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New Gov't Center To Focus On 'Risky, Early-Stage' Drug Research

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NIH DRUG DEVELOPMENT
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WASHINGTON — The nation's premier research agency plans to open a new center this fall to spur creation of medications because of concern that exciting discoveries aren't being turned into treatments fast enough.

The plan is on track despite the increasingly likely prospect of budget cuts for the venerable National Institutes of Health, agency chief Dr. Francis Collins said Wednesday.

The idea: Do more of the risky early-stage research into promising compounds that drug companies are increasingly reluctant to invest in. It's a period called "the valley of death" because so many of those early experiments fail.

"The valley of death needs to become a valley that leads to life," Collins told reporters. "The time is right even in a difficult budget environment, maybe especially in a difficult budget environment."

That kind of drug-related research isn't new for the NIH. The cancer drug taxol and AIDS drug AZT, for example, originated from NIH work, Collins noted, and agency researchers have 550 projects under way devoted to various medications, vaccines or medical devices. He cited recent research that found 20 percent of innovative new medications that hit the market in recent years originated from NIH-funded research – as the drug industry's own research productivity has declined.

The National Center for Advancing Translational Sciences would bring much of NIH's current drug development research – about $700 million worth, from a $30 billion budget – under one roof so scientists could better collaborate, Collins said. It also will explore new techniques to predict, for instance, which experimental medications will be safe enough to test in people faster than is done today.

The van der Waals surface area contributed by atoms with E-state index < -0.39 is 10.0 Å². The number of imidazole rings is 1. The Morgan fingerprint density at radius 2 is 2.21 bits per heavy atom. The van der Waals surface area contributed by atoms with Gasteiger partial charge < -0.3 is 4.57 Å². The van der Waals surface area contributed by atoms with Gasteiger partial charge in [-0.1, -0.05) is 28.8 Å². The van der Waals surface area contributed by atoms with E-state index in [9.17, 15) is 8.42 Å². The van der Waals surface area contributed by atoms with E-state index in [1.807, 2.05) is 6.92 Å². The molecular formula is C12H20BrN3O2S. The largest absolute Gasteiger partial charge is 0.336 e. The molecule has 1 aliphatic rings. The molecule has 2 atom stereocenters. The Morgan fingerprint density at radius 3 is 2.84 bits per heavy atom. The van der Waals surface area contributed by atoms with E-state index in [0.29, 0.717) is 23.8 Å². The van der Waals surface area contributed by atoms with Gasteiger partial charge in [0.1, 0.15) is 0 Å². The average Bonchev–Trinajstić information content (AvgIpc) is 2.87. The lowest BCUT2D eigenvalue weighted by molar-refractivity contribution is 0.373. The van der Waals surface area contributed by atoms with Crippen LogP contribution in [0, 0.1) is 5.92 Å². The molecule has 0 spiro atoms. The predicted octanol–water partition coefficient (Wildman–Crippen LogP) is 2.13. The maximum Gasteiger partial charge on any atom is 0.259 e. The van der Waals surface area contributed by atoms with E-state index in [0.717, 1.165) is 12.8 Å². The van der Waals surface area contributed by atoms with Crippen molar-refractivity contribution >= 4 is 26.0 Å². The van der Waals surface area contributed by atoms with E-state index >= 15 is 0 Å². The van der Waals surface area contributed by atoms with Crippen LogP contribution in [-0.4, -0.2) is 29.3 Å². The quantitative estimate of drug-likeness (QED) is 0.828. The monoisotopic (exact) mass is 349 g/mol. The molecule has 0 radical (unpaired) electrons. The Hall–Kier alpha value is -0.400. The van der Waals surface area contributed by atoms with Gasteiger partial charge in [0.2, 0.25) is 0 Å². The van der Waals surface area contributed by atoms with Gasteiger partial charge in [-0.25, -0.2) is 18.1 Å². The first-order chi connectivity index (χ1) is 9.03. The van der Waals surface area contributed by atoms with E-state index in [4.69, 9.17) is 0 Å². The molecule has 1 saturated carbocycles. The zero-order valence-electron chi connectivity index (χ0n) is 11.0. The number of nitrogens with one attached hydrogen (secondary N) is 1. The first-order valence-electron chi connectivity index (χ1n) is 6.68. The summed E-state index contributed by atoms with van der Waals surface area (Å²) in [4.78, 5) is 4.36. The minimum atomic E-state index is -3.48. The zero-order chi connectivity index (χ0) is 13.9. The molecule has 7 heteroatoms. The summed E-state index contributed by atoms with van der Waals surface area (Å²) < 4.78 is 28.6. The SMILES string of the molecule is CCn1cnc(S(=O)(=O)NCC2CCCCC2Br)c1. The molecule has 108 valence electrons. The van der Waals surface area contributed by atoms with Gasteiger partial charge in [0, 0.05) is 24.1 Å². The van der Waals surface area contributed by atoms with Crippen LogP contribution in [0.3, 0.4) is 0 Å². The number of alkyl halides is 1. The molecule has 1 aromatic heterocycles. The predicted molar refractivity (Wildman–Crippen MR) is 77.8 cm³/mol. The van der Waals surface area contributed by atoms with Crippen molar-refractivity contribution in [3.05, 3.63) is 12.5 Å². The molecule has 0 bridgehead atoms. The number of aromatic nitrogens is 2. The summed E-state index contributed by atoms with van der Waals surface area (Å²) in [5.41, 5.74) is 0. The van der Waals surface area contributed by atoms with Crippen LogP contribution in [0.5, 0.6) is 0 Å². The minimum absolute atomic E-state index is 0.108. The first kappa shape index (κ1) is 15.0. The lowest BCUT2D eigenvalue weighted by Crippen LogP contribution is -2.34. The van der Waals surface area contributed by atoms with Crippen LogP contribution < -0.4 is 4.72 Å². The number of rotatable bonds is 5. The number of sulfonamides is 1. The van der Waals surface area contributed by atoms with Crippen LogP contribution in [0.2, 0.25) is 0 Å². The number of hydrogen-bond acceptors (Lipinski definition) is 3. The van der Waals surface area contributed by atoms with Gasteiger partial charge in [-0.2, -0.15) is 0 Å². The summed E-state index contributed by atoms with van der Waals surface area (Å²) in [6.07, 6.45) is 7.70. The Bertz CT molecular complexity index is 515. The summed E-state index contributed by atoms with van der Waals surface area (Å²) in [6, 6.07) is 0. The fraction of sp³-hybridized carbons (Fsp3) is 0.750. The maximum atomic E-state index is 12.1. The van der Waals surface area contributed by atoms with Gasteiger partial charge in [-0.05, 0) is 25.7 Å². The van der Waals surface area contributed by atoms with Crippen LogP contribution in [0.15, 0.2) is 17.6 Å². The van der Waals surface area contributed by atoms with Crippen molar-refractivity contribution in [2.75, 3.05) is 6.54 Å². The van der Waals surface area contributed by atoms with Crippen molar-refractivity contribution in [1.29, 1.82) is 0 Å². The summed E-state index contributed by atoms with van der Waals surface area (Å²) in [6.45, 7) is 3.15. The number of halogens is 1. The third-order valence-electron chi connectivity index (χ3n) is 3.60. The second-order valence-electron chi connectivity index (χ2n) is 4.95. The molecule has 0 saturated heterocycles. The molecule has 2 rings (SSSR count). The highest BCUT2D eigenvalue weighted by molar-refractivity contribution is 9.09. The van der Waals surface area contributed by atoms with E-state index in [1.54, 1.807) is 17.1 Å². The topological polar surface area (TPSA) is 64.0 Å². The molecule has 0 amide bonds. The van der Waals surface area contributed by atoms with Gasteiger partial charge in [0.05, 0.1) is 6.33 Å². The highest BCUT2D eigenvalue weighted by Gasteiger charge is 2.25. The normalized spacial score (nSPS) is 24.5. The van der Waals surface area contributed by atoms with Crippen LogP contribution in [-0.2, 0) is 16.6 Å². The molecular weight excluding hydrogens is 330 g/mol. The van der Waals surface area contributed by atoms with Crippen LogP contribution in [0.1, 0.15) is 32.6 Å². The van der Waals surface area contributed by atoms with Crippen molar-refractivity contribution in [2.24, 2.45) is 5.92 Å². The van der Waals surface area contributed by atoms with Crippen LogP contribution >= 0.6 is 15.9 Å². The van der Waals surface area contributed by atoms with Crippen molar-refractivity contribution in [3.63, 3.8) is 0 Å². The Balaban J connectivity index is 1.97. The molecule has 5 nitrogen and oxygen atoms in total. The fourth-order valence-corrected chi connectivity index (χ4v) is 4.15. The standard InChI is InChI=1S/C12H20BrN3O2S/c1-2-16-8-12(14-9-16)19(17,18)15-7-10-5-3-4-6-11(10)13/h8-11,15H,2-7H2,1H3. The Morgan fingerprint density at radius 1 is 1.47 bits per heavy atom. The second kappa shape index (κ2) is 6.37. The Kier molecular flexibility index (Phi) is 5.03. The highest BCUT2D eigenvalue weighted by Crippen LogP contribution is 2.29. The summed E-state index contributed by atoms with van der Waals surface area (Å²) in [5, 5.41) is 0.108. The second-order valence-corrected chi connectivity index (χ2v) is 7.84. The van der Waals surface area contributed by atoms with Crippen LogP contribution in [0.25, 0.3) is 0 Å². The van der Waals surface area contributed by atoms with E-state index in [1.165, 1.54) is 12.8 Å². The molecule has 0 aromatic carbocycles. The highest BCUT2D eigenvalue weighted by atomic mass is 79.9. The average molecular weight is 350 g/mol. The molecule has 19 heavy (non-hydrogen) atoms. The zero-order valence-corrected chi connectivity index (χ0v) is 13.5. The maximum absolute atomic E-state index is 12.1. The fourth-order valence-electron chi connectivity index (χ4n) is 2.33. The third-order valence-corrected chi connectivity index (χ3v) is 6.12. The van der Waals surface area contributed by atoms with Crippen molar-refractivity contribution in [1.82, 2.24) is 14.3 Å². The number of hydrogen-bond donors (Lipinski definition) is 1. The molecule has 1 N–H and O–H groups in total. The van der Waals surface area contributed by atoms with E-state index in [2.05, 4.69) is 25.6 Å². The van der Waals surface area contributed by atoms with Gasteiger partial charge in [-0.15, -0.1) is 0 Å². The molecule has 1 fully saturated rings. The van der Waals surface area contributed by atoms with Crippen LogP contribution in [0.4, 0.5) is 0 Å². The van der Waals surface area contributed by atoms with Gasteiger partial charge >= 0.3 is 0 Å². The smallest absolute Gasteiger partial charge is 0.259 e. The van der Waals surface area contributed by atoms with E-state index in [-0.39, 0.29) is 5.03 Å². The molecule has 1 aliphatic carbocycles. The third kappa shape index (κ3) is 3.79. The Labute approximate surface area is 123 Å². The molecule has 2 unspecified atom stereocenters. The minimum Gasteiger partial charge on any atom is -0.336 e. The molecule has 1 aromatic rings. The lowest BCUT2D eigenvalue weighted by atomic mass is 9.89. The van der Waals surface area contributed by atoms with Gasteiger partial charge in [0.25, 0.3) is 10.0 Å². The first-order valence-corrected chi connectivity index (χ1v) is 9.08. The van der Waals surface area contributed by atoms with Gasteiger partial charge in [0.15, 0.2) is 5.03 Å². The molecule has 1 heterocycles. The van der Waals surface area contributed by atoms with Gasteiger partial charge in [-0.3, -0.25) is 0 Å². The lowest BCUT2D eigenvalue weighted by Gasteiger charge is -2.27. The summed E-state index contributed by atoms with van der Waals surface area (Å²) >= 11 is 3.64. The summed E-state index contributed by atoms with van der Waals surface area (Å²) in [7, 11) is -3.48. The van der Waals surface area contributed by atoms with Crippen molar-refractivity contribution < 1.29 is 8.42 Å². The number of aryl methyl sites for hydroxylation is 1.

"This is not an effort to turn NIH into a drug-development company," Collins stressed. "The idea is to ... move projects just far enough along for them to be attractive to commercial investment."

The plan has drawn some objections by researchers and others concerned about the dismantling of another NIH center at the same time, projects that Collins said will be taken over by other parts of the agency.

But some high-profile patient advocacy groups are praising the change. Fewer than 200 of 7,000 rare diseases have an available therapy, said James O'Leary of the Genetic Alliance.

"That's just too slow," he said. "This translational medicine focus is critical to the mission of NIH."

The Bethesda, Md.-based NIH plans to open the center Oct. 1.

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